>rom.write(0x0100,[0x04,0,0,68]);
=4
>rom.r(0); //and the lights blink!
=1

A few helper functions can handle modifying the stored functions in the code, and ensure that we don't overwrite existing functions:


maxid=192; //max number of stored functions
ftst=256; //index starts at

//getList() returns an object containing one property for each function listed in the function index on the rom, and also prints out it's progress in human readable format to assist the operator in loading the rom.

function getList() {
    var count=0;
    var map={};
    for (var i=0;i<maxid;i++) {
        var b=rom.read(ftst+i*4,4);
        if (b[2]!=255) { //if b[2]==255, length ~= 64K, which is clearly not valid data. 
            count++;
            var a=b[1]+(b[0]<<8);
            var l=b[3]+(b[2]<<8);
            map[i]=[a,l];
            console.log(i+". 0x"+a.toString(16)+" "+l+" bytes."); 
        }
    }
    console.log("Scan complete "+ count+ " functions in index"); 
    return map;
}

//getFunction(id) will return a string containing the code for that function, assuming it exists. 

function getFunction(id) {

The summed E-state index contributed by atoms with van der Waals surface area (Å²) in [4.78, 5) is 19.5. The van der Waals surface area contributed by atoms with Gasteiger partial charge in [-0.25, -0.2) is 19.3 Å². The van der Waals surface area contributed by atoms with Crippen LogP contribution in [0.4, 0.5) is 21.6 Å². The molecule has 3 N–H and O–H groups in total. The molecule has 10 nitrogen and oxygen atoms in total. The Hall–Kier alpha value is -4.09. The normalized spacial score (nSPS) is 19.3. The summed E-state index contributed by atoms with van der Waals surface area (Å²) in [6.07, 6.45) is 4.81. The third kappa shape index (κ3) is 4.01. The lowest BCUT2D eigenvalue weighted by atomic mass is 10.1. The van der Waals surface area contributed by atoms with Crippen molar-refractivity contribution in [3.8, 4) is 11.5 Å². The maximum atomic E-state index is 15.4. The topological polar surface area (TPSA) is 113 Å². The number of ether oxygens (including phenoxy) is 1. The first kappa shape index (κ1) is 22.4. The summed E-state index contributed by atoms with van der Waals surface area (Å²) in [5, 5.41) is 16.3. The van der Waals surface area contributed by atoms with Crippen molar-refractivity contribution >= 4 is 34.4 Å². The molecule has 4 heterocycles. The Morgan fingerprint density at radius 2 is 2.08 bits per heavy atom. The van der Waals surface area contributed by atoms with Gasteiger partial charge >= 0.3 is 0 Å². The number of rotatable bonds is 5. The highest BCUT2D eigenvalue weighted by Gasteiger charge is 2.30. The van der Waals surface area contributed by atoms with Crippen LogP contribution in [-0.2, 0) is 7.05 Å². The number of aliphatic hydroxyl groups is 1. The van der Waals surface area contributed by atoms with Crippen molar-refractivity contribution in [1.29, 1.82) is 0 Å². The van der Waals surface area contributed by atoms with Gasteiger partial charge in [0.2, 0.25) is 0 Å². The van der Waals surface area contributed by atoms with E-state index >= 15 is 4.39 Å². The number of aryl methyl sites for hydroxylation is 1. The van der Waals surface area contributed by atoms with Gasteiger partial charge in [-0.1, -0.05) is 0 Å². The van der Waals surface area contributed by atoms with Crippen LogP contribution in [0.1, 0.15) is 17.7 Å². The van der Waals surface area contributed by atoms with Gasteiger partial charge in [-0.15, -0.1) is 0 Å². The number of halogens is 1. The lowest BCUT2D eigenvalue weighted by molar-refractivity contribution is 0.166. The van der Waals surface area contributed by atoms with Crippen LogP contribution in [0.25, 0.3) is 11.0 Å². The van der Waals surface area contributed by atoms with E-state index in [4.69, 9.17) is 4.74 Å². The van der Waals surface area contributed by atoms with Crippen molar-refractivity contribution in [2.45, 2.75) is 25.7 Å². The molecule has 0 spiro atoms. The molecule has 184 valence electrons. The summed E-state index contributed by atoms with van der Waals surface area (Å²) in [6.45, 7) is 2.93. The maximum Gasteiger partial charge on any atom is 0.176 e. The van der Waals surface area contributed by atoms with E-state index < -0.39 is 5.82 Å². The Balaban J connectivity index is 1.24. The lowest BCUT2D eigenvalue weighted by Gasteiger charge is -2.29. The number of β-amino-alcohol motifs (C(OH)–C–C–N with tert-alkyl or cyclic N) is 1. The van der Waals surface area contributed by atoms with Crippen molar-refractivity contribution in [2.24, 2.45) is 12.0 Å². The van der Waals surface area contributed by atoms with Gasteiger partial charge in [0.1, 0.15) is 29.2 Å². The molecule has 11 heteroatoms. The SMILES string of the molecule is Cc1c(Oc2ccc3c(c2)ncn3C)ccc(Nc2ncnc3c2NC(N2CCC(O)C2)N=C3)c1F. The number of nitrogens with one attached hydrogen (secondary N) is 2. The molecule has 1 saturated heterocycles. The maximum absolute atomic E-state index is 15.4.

var x=rom.read(ftst+id*4,4);
    if (x[2]!=255) {return E.toString(rom.read((x[1]+(x[0]<<8)),(x[3]+(x[2]<<8))));}
}

//isSafe(address, length, map) takes a 'map' object (as returned by getList()), and returns 1 if a function of specified length can be placed in the specified address without overwriting something. 
//If it fails, print the ID of the function that it's got a problem with. 

function isSafe(adr,len,map) {
    var max=len+adr;
    for (var i=0;i<maxid;i++) {
        if (map[i]!=undefined) {
            var a=map[i][0];
            var l=map[i][1];
            if (((a < adr)&&(a+l > adr))||((a > adr)&&(a < max))) {
                console.log("Conflict on function "+i);
                return 0;
            }
        }
    }
    return 1;
}

//addFunction(id, address, function) - This creates a new entry for a function of 'id', located at 'address' in the function index, and writes that and the function (supplied as a string) to the rom, provided that that can be done without overwriting another function.